For some things, like automatic transmissions and power steering, you should stick with Honda fluids. For everything else, just make sure you use the right type, regardless of the brand.


#11

Honda manual transmission fluid for my Civic is just 10W-30 motor oil with a few additives to keep it breaking down over time. I just use synthetic 10W-30 oil instead. It’s slightly less expensive.


#12

Thanks, it does seem like you really know your stuff…this isn’t an untested shop though: http://www.yelp.com/biz/stingray-auto-repair-seattle his ratings on yelp at least are amazing so I’m not sure what to think about the fluids thing.


#13

My '88 Accord called for 10W-40 in the manual trans., but the last time I put that in (~3 years ago) the shifting just didn’t feel quite right, especially when cold.
I did some research and it turns out that motor oils are formulated a little differently (friction modifiers) than 20 years ago.
I refilled with Honda MTF, which was also obviously less viscous than 10W-40 and it made a big difference.

I knew a mechanic at a Honda dealership years ago and he mentioned that they replaced leaky steering racks on a regular basis due to people using other than Honda power steering fluid.


#14

Personally I would not worry much.

Simply changing the fluids put you ahead of 80% of the other folks out there who don’t bother.

Also on transmission fluid likely 80% who use non-Honda fluid are changing it way too late because of shifting problems. Instead of blaming the person holding the mirror they blame the non branded Honda fluids.


#15

Any brand name fluid that meets the car manufacturers specs will work fine.


#16

Thanks so much to everyone! Sounds like although there are some varied opinions I should at least use honda steering and transmission fluid. I’ll be sure to discuss all this further with my mechanic as well.


#17

ah! interesting theory…sounds pretty logical. I’m just really confused because I got a really good feeling from this mechanic and then a ton of “NO NEVER put non-honda fluids in your car!” advice.


#18

It’s hard to believe there is something unique to Honda’s that requires them to need special fluids…I suspect Honda uses these “special” fluids as a profit center or to try and cover up design flaws in poorly engineered automotive systems like transmissions…If a Ford power steering system can last 15 years or more on generic ATF why can’t Honda’s power steering do the same?? Then there is this angle…“Oh, you didn’t use Honda transmission fluid…We are sorry your transmission crapped out at 62,000 miles but your 100,000 mile powertrain warranty will not cover this…” Saves them millions of dollars a year. First, you offer a 10 year, 100,000 mile warranty…Then you build in as many ways possible to weasel out of it…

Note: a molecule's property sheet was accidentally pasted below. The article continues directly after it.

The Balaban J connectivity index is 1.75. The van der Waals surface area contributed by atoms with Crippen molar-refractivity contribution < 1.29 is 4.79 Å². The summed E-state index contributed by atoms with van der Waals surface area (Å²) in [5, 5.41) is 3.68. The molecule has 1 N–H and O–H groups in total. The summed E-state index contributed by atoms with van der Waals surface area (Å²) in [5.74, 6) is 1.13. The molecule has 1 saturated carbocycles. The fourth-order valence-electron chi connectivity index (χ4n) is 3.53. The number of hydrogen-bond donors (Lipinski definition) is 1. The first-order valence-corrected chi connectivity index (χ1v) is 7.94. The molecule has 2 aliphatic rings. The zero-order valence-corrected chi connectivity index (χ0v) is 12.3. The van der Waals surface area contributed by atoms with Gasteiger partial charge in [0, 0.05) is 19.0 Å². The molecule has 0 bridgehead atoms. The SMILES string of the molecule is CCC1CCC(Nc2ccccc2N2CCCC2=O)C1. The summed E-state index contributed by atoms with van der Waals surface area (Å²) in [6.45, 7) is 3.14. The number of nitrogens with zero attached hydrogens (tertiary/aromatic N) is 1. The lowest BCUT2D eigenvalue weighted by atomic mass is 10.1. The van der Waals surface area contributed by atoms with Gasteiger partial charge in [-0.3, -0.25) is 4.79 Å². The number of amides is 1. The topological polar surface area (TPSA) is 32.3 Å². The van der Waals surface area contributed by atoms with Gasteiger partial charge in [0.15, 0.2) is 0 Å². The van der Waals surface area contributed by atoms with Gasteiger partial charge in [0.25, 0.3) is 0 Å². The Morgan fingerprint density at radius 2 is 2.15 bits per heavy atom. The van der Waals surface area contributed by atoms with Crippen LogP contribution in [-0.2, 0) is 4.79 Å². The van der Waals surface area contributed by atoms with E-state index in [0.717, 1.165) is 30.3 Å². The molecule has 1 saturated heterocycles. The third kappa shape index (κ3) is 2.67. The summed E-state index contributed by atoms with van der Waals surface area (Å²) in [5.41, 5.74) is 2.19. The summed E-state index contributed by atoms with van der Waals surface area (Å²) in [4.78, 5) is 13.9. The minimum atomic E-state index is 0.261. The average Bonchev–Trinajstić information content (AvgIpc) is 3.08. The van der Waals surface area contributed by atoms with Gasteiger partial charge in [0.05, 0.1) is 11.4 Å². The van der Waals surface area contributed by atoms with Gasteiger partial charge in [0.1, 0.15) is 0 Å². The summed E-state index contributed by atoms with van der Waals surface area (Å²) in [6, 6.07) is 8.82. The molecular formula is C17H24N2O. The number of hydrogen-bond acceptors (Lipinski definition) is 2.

#19

…I suspect Honda uses these “special” fluids as a profit center or to try and cover up design flaws in poorly engineered automotive systems like transmissions

Talk about a stretch…We had two Honda’s last well over 200k miles…One…last time I knew had well over 350k miles…NEVER had a problem with the tranny or engine. Honda had a 3 year stretch of transmissions prematurely dying. If there was a design flaw…it would be showing up…and it’s not…Still considered one of the most reliable vehicles made…


#20

No reputable supplier of fluids that are claimed to meet this or that spec is going to foist off an inferior fluid. They would be opening themselves up to a lawsuit (class action or otherwise) and a lot of bad press.

Honda has their fluids manufactured by a 3rd party; just like every other car maker and this includes most parts on a car.
There’s a good chance that the Honda fluid on the dealer parts dept. shelves came out of the same vat that filled the XYZ Brand containers at the ABC parts store.

If the mechanic the OP mentions uses Castrol brand fluids and has no issue with them then there should be no problem. If those fluids were a problem that mechanic would not have his reputation and hiney on the line by using them.